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This may be a stupid question but why is it that the definition of the limit is defined the way it is and not as follows $$\forall\epsilon>0\exists\delta>0\exists x(0<|x-a|<\delta\implies |f(x)-L|<\epsilon)$$

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  • $\begingroup$ Because you need all $x$ in the ball to satisfy the right hand side. For example, take $a=0$ with $x \mapsto \sin {1 \over x}$. Then with $L=0$ you can find $x$ arbitrarily close to $0$ with $ \sin {1 \over x} = L$, but clearly it does not converge to $L$ (since it oscillates wildly). $\endgroup$ – copper.hat Jul 12 '17 at 3:46
  • $\begingroup$ Do you mean to say that then the notion of $f(x)$ getting closer to $L$ as $x$ gets closer to $a$ will disapear $\endgroup$ – Atif Farooq Jul 12 '17 at 3:53
  • $\begingroup$ Well, with the definition above, then $L$ is not a limit in the usual sense. You need for all rather than there exists on the $x$. $\endgroup$ – copper.hat Jul 12 '17 at 3:54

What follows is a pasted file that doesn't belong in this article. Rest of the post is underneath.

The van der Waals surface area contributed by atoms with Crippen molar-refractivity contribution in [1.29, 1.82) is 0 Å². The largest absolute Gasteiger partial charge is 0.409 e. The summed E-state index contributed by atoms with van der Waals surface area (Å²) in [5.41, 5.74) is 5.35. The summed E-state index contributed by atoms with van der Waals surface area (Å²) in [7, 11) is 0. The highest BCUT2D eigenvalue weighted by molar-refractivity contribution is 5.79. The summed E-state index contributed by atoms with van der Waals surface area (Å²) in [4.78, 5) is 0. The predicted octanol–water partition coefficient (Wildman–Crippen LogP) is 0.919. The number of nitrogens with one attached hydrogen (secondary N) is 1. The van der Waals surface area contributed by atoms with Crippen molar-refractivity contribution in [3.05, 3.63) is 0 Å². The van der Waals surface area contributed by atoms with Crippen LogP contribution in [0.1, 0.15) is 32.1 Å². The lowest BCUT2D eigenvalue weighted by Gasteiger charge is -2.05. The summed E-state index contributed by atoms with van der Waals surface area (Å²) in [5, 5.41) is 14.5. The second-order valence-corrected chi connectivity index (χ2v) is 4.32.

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You want the value of just "one" point $x$ to be as close to the value of the limit for each $\epsilon$. Then the limit is not uniquely defined.

For example,let $f(x)$ on $[0,1]$ be defined as $f(x) = 1$ if $x = \frac 1n$, $n \in N$ and $0$ otherwise.

What is $\lim_{x \to 0} f(x)$? From your definition, it is both $0$ and $1$.

To see this , note that for any $\epsilon>0$, let $\delta=\epsilon$, for example, then we can find easily, some point more than $\delta$ close enough to $0$, that isn't of the form $\frac 1n$, and at this point, $f(x) = 0$, so $|f(x)-0| = 0 < \epsilon$, fitting the limit criteria.

Simiarly, given $\epsilon > 0$, let $\delta$ be smaller than $\epsilon$, and of the form $\frac 1n$. Then, if we pick $\frac \delta 2$ for example, this is more than $\delta$ close to $0$, and we have that $f(\frac \delta 2) = 1$, so that $|f(\frac \delta 2) - 1| = 0 < \epsilon$.

Hence, both $1$ and $0$ qualify as limits of the sequence under this property. However, having two different limits is an "undesirable" property, ideally when we speak of convergence in a metric space we would like unique limits. This also impedes the notion of continuity, for if there are different limits of the same sequence, how do you compare this list to a single value of a function at a point, say.

Hence, the notion of function limits you have prescribed is not suitable. However, full marks for at least thinking about an alternate approach.

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